A lottery is a scheme for raising money by selling chances to share in a distribution of prizes. The prize pool is often a sum of money, but it may also be made up of smaller amounts. In many large-scale lotteries, there is a jackpot that attracts the most attention and is the largest prize offered.
The word lottery is derived from the Dutch noun lot, meaning “fate”. In the 17th century, state-sponsored lottery were quite usual in Europe; they proved popular and helped raise funds for a variety of public usages.
Several governments outlaw lotteries; some endorse them to the extent of organizing national or state lottery. Governments regulate the sale of lottery tickets, and vendors must be licensed to sell them.
In the United States, winnings from a lottery are usually paid in cash or in the form of an annuity. In the case of an annuity, the winner receives a one-time payment and then an increasing annual payment over time. This is a good deal for the lottery winner, as it preserves the value of the prize pool.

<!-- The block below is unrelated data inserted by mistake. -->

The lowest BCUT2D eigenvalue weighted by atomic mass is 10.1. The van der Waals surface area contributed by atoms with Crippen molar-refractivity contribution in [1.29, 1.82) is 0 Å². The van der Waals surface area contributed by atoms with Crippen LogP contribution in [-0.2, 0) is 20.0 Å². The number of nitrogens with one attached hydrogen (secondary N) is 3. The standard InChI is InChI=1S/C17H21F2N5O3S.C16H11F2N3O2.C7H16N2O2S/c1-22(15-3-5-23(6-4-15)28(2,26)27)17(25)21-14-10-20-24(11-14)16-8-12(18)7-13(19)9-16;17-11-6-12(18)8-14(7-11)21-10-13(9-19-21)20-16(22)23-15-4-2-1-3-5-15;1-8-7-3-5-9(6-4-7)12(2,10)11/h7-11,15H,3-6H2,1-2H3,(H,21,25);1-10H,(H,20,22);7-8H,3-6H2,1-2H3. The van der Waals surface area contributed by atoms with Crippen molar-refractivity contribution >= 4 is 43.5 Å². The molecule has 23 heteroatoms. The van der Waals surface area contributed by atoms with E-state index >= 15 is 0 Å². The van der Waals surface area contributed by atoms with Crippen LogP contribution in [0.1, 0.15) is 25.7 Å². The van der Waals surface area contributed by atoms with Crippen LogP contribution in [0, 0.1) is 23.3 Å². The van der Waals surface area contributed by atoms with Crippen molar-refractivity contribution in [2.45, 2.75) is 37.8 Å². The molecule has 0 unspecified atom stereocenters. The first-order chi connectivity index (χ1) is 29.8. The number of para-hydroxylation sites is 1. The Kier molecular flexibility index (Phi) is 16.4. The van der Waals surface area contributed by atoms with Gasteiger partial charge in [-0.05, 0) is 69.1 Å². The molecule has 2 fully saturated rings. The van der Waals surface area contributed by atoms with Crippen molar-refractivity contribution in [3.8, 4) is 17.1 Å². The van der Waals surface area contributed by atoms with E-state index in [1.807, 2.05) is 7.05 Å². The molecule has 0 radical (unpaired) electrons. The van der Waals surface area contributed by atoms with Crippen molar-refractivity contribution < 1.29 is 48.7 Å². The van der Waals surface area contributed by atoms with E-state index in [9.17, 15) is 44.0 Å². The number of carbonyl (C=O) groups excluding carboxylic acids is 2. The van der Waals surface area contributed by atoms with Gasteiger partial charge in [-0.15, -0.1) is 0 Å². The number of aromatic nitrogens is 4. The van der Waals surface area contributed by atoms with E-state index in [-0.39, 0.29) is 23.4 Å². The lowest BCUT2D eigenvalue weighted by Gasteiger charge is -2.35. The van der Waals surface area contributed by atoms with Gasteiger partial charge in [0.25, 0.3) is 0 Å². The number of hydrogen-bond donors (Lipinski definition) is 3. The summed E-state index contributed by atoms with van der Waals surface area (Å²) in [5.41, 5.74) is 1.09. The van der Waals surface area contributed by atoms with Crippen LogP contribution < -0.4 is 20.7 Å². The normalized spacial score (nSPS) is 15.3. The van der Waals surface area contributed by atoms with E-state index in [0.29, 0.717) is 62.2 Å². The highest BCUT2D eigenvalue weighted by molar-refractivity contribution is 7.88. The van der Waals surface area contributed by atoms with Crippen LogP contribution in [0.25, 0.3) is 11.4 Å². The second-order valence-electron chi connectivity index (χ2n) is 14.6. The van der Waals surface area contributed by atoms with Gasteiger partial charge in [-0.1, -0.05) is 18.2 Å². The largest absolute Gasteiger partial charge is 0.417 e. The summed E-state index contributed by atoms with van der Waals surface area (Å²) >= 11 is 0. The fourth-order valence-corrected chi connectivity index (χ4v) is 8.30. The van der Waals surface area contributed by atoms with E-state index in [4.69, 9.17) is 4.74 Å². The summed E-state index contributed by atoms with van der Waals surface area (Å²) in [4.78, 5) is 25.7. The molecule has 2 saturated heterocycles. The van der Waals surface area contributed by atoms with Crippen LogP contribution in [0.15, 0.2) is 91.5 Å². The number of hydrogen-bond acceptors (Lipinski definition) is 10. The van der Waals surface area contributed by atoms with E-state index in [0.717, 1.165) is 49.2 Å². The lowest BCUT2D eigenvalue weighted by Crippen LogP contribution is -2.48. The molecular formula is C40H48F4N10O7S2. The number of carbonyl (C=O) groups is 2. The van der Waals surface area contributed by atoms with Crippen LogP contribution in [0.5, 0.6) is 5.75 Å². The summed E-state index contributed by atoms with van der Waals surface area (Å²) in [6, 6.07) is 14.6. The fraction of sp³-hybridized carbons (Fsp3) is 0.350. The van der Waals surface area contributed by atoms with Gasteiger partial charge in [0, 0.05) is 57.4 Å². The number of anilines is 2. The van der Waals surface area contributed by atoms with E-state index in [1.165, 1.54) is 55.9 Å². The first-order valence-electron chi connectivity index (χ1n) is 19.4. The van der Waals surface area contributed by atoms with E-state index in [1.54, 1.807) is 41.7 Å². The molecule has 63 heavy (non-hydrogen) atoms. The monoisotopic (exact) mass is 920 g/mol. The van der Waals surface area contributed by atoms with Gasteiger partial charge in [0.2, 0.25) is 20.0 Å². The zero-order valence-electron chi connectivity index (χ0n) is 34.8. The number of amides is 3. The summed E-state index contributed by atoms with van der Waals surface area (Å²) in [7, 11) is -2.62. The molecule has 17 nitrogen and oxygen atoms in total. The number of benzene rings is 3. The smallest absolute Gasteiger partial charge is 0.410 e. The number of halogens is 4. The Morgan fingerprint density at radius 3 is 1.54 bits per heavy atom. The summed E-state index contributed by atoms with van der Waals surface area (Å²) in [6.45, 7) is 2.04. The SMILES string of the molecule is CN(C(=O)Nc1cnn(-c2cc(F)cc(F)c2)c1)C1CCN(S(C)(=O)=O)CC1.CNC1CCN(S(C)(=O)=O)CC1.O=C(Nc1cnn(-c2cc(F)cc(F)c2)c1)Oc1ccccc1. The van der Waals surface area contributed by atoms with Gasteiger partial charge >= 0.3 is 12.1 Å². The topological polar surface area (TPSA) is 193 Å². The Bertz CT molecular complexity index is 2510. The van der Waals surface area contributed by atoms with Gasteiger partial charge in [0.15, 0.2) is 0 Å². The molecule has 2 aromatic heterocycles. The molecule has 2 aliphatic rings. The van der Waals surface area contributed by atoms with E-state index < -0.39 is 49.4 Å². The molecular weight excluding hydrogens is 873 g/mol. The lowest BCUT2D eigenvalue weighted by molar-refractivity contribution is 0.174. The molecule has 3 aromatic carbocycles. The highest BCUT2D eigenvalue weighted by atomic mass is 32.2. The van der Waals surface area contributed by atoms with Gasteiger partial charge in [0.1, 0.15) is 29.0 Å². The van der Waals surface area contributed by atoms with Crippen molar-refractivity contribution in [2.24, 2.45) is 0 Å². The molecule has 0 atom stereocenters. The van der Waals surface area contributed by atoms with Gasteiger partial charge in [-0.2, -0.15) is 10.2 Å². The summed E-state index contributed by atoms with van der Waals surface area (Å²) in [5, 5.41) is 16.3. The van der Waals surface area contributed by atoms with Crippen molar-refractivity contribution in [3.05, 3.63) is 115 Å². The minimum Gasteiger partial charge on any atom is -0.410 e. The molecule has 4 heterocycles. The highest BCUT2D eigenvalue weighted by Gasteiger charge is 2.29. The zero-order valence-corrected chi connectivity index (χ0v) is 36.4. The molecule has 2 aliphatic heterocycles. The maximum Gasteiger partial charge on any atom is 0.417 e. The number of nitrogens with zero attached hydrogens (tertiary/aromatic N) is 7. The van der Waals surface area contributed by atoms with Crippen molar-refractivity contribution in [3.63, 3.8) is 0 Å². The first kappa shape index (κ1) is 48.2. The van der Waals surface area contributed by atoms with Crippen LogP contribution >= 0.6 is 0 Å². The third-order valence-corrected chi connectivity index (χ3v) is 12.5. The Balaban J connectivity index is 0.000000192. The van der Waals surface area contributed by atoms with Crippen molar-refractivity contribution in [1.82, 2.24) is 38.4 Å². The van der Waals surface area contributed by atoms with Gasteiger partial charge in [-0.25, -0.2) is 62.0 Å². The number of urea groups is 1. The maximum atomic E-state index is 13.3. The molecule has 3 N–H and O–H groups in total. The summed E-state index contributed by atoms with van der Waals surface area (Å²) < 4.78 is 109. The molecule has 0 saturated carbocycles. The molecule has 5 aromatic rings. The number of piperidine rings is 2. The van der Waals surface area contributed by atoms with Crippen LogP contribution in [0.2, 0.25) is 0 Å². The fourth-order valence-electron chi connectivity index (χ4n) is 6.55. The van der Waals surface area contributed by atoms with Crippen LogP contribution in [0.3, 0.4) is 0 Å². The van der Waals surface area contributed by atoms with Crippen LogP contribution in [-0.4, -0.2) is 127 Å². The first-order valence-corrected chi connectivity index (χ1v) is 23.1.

A decision model based on expected utility maximization can explain the purchase of lottery tickets. In this type of model, the curvature of the utility function can be adjusted to capture risk-seeking behavior.
While a monetary gain is an important factor in making a lottery purchase, the ticket’s non-monetary value is also a factor. For example, a lottery purchase can be a rational decision if the entertainment value obtained by playing is high enough to outweigh the disutility of the monetary gain.